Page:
Ranging from rural China in the late 19th century to bustling Shanghai at the dawn of the 20th century to the French Riviera in the 1930s, Kathryn Harrison's new novel, The Binding Chair, tells the spellbinding story of one woman's attempt to outrun her fate while coming to terms with her own painful past. Harrison, the author of three previous novels and the controversial memoir The Kiss now shifts her focus to the life of May, an elegant and mysterious Chinese woman condemned to a life of physical suffering and longing for spiritual freedom. But The Binding Chair is also the story of many displaced people and their tales of heartbreaking loss, self-discovery, and self-invention.
At the age of five, May is forced to have her feet bound, and the continuing agony she endures as she matures is accompanied by dreams of deliverance into a good marriage. But ultimately, her marriage to a wealthy silk merchant marks her entry into a new nightmare, in which she becomes the object of his perverse sexual tendencies and intense physical abuse. Too crippled to bear her away from the merchant's home, the same small feet that were to guarantee her an easy life now bind her to an intolerable fate. After several suicide attempts, May bribes one of the gardeners to carry her on his back to Shanghai, where she sheds her old identity to begin a new life.
The setting for her new beginning, however, is an upstairs room in a Shanghai brothel, where she sheds her Eastern clothing for the desires of Western men, while abandoning her Eastern traditions to embrace Western literature. There she meets Arthur Cohen, an spirited young Australian living in Shanghai, who comes to May not as a customer but as a member of the Foot Emancipation Society -- a misguided group of do-gooders dedicated to ending the practice of foot binding. Arthur becomes obsessed with May, begs her to marry him, and brings her into the home he shares with his sister and her wealthy husband.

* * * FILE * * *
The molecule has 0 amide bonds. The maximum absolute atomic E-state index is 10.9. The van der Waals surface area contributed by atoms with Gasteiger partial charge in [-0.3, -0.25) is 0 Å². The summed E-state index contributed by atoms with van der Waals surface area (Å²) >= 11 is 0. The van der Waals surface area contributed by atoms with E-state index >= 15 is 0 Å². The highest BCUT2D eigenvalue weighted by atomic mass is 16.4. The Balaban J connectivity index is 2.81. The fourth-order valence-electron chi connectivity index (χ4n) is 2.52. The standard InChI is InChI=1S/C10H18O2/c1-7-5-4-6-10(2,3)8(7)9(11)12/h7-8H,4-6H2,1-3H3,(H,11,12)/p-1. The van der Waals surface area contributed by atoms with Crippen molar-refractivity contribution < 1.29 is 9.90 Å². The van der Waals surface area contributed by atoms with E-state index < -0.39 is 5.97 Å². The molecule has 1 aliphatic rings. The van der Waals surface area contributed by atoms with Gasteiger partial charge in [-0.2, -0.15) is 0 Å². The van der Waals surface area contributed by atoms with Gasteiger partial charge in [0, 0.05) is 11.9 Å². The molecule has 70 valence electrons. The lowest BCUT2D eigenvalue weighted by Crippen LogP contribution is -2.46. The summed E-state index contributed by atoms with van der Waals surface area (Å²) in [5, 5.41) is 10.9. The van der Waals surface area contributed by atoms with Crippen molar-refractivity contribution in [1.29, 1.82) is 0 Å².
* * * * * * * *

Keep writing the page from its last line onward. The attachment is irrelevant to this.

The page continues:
But rather than fulfill her dream of escaping the past, life with Arthur proves to be just the beginning of May's collision with it. Longing for a child of her own -- and still searching for the illegitimate child she gave up for adoption while at the brothel -- she places all her hopes for freedom in her impetuous and fearless niece, Alice. Still, May is haunted by her own dark past, and the only escape she finds is in clouds of opium.
All the women of The Binding Chair are running from something, or toward it. Throughout the novel, women struggle to sever the ties to roles or personas to which their traditions and societies would bind them. In addition to May's attempt to ease the chronic pain in her feet, Harrison pulls no punches in illustrating the suffering of all her female characters; for each, "binding" is inextricably associated with brutal, physical pain. Eleanor Clusbertson, a brilliant mathematician relegated to a dreary life of teaching in a girl's school, endures the unnecessary extraction of a front tooth in the vain hope of correcting a lifelong lisp and reshaping who she is perceived to be. Everywhere these women turn, the harsh consequences for living outside the boundaries of tradition are grimly depicted, as in one scene where an adulterous woman is publicly mutilated.
But this viciousness -- at time brutal, at times breathtaking -- is balanced with an eroticism wrought with rich, sensual language and imagery. Harrison dazzles in her ability to reveal her characters most fully when undressed. Whether using sex to prove freedom, or enduring the brutalities of an unforgiving sexual hierarchy -- or even, at times, when her characters find love (and they do) -- their longings and conflicts are coaxed to the surface in the dingy, dimly lit bedrooms of lovers, or on the tearstained silken sheets of a Riviera mansion.
The characters of The Binding Chair are coping with loss -- lost sons, daughters, hopes, loves -- but they are also searching for lost parts of themselves. And ultimately, whether suffering wounds to the heart or scars on the body, they all seek escape, relief, and if possible, rebirth. In The Binding Chair, Kathryn Harrison binds their tales together beautifully, weaving a novel that is at once enormously sensitive, heartbreakingly tragic, and surprisingly hopeful.